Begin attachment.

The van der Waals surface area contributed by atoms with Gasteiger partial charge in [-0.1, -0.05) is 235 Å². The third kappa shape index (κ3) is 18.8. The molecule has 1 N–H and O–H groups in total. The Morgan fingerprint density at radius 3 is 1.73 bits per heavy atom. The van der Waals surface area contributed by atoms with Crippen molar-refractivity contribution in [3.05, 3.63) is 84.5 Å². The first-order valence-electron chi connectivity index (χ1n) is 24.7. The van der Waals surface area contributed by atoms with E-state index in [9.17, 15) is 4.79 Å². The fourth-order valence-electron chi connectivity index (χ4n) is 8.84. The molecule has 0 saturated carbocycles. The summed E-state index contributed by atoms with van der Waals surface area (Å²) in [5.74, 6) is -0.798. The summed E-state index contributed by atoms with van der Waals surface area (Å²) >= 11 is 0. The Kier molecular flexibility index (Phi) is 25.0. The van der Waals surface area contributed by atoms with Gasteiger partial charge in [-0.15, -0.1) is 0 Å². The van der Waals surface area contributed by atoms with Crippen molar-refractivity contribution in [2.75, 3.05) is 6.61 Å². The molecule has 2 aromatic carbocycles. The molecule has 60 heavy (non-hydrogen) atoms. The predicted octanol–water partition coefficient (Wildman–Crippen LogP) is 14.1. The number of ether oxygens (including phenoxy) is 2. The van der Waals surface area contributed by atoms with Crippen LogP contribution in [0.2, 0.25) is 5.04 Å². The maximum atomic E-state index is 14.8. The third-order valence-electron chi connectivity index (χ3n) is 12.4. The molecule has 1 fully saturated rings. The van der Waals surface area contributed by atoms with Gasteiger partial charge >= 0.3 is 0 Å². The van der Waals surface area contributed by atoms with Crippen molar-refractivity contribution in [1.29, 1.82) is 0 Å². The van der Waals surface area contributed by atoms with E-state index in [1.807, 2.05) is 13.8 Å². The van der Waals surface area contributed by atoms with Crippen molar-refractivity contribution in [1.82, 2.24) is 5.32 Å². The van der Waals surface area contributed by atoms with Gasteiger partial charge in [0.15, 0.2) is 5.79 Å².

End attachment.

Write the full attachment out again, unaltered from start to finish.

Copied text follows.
The van der Waals surface area contributed by atoms with Gasteiger partial charge in [-0.1, -0.05) is 235 Å². The third kappa shape index (κ3) is 18.8. The molecule has 1 N–H and O–H groups in total. The Morgan fingerprint density at radius 3 is 1.73 bits per heavy atom. The van der Waals surface area contributed by atoms with Crippen molar-refractivity contribution in [3.05, 3.63) is 84.5 Å². The first-order valence-electron chi connectivity index (χ1n) is 24.7. The van der Waals surface area contributed by atoms with E-state index in [9.17, 15) is 4.79 Å². The fourth-order valence-electron chi connectivity index (χ4n) is 8.84. The molecule has 0 saturated carbocycles. The summed E-state index contributed by atoms with van der Waals surface area (Å²) in [5.74, 6) is -0.798. The summed E-state index contributed by atoms with van der Waals surface area (Å²) >= 11 is 0. The Kier molecular flexibility index (Phi) is 25.0. The van der Waals surface area contributed by atoms with Gasteiger partial charge in [-0.15, -0.1) is 0 Å². The van der Waals surface area contributed by atoms with Crippen molar-refractivity contribution in [2.75, 3.05) is 6.61 Å². The molecule has 2 aromatic carbocycles. The molecule has 60 heavy (non-hydrogen) atoms. The predicted octanol–water partition coefficient (Wildman–Crippen LogP) is 14.1. The number of ether oxygens (including phenoxy) is 2. The van der Waals surface area contributed by atoms with Crippen LogP contribution in [0.2, 0.25) is 5.04 Å². The maximum atomic E-state index is 14.8. The third-order valence-electron chi connectivity index (χ3n) is 12.4. The molecule has 1 fully saturated rings. The van der Waals surface area contributed by atoms with Gasteiger partial charge >= 0.3 is 0 Å². The van der Waals surface area contributed by atoms with Crippen molar-refractivity contribution in [1.29, 1.82) is 0 Å². The van der Waals surface area contributed by atoms with E-state index in [1.807, 2.05) is 13.8 Å². The van der Waals surface area contributed by atoms with Crippen molar-refractivity contribution in [1.82, 2.24) is 5.32 Å². The van der Waals surface area contributed by atoms with Gasteiger partial charge in [0.15, 0.2) is 5.79 Å².